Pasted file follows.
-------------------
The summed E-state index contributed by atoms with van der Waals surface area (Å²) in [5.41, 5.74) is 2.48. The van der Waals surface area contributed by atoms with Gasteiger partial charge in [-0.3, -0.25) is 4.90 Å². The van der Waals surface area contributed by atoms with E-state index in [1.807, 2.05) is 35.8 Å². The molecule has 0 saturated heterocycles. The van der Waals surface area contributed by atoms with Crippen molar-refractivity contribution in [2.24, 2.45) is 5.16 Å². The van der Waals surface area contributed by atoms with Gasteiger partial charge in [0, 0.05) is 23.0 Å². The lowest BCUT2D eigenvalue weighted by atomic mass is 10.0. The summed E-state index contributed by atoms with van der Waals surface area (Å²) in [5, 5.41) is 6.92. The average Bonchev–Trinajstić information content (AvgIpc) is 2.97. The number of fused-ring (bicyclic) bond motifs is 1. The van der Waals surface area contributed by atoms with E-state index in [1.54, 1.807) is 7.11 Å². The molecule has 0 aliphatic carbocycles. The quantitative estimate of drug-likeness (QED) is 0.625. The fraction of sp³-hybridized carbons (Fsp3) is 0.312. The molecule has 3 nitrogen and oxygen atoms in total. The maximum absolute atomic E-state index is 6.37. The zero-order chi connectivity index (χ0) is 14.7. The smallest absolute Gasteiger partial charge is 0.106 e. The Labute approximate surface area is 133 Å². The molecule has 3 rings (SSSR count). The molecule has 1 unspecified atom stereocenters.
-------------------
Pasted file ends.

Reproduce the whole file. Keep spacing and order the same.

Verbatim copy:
The summed E-state index contributed by atoms with van der Waals surface area (Å²) in [5.41, 5.74) is 2.48. The van der Waals surface area contributed by atoms with Gasteiger partial charge in [-0.3, -0.25) is 4.90 Å². The van der Waals surface area contributed by atoms with E-state index in [1.807, 2.05) is 35.8 Å². The molecule has 0 saturated heterocycles. The van der Waals surface area contributed by atoms with Crippen molar-refractivity contribution in [2.24, 2.45) is 5.16 Å². The van der Waals surface area contributed by atoms with Gasteiger partial charge in [0, 0.05) is 23.0 Å². The lowest BCUT2D eigenvalue weighted by atomic mass is 10.0. The summed E-state index contributed by atoms with van der Waals surface area (Å²) in [5, 5.41) is 6.92. The average Bonchev–Trinajstić information content (AvgIpc) is 2.97. The number of fused-ring (bicyclic) bond motifs is 1. The van der Waals surface area contributed by atoms with E-state index in [1.54, 1.807) is 7.11 Å². The molecule has 0 aliphatic carbocycles. The quantitative estimate of drug-likeness (QED) is 0.625. The fraction of sp³-hybridized carbons (Fsp3) is 0.312. The molecule has 3 nitrogen and oxygen atoms in total. The maximum absolute atomic E-state index is 6.37. The zero-order chi connectivity index (χ0) is 14.7. The smallest absolute Gasteiger partial charge is 0.106 e. The Labute approximate surface area is 133 Å². The molecule has 3 rings (SSSR count). The molecule has 1 unspecified atom stereocenters.